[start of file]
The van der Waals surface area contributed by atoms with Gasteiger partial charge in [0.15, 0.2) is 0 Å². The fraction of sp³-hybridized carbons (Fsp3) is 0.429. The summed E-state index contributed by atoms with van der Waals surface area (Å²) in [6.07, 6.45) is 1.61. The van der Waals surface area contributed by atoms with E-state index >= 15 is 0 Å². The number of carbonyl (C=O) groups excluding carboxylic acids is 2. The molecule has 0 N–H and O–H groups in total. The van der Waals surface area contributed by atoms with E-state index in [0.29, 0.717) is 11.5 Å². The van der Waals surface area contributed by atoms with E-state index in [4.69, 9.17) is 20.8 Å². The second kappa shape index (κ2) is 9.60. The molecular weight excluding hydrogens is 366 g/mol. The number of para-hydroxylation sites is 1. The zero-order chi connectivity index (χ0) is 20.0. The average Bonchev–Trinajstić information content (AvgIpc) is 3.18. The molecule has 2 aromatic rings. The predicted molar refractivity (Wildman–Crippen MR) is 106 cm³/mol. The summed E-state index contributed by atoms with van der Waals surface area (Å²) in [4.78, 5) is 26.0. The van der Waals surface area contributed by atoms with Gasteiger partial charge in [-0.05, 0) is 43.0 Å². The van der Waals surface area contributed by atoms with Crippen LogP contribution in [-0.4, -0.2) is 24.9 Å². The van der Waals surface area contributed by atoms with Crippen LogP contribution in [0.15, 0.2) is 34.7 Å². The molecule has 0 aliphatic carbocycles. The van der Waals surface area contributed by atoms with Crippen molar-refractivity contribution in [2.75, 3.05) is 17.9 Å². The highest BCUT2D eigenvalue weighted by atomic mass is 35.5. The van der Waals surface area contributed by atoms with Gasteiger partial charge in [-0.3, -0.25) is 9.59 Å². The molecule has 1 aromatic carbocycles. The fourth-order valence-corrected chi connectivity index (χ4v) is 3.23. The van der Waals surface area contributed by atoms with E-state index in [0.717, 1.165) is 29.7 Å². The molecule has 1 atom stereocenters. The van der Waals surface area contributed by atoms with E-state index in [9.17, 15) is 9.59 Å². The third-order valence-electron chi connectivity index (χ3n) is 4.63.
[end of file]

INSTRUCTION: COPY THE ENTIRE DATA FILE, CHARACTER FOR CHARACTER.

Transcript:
The van der Waals surface area contributed by atoms with Gasteiger partial charge in [0.15, 0.2) is 0 Å². The fraction of sp³-hybridized carbons (Fsp3) is 0.429. The summed E-state index contributed by atoms with van der Waals surface area (Å²) in [6.07, 6.45) is 1.61. The van der Waals surface area contributed by atoms with E-state index >= 15 is 0 Å². The number of carbonyl (C=O) groups excluding carboxylic acids is 2. The molecule has 0 N–H and O–H groups in total. The van der Waals surface area contributed by atoms with E-state index in [0.29, 0.717) is 11.5 Å². The van der Waals surface area contributed by atoms with E-state index in [4.69, 9.17) is 20.8 Å². The second kappa shape index (κ2) is 9.60. The molecular weight excluding hydrogens is 366 g/mol. The number of para-hydroxylation sites is 1. The zero-order chi connectivity index (χ0) is 20.0. The average Bonchev–Trinajstić information content (AvgIpc) is 3.18. The molecule has 2 aromatic rings. The predicted molar refractivity (Wildman–Crippen MR) is 106 cm³/mol. The summed E-state index contributed by atoms with van der Waals surface area (Å²) in [4.78, 5) is 26.0. The van der Waals surface area contributed by atoms with Gasteiger partial charge in [-0.05, 0) is 43.0 Å². The van der Waals surface area contributed by atoms with Crippen LogP contribution in [-0.4, -0.2) is 24.9 Å². The van der Waals surface area contributed by atoms with Crippen LogP contribution in [0.15, 0.2) is 34.7 Å². The molecule has 0 aliphatic carbocycles. The van der Waals surface area contributed by atoms with Crippen molar-refractivity contribution in [2.75, 3.05) is 17.9 Å². The highest BCUT2D eigenvalue weighted by atomic mass is 35.5. The van der Waals surface area contributed by atoms with Gasteiger partial charge in [-0.3, -0.25) is 9.59 Å². The molecule has 1 aromatic carbocycles. The fourth-order valence-corrected chi connectivity index (χ4v) is 3.23. The van der Waals surface area contributed by atoms with E-state index in [0.717, 1.165) is 29.7 Å². The molecule has 1 atom stereocenters. The van der Waals surface area contributed by atoms with E-state index in [9.17, 15) is 9.59 Å². The third-order valence-electron chi connectivity index (χ3n) is 4.63.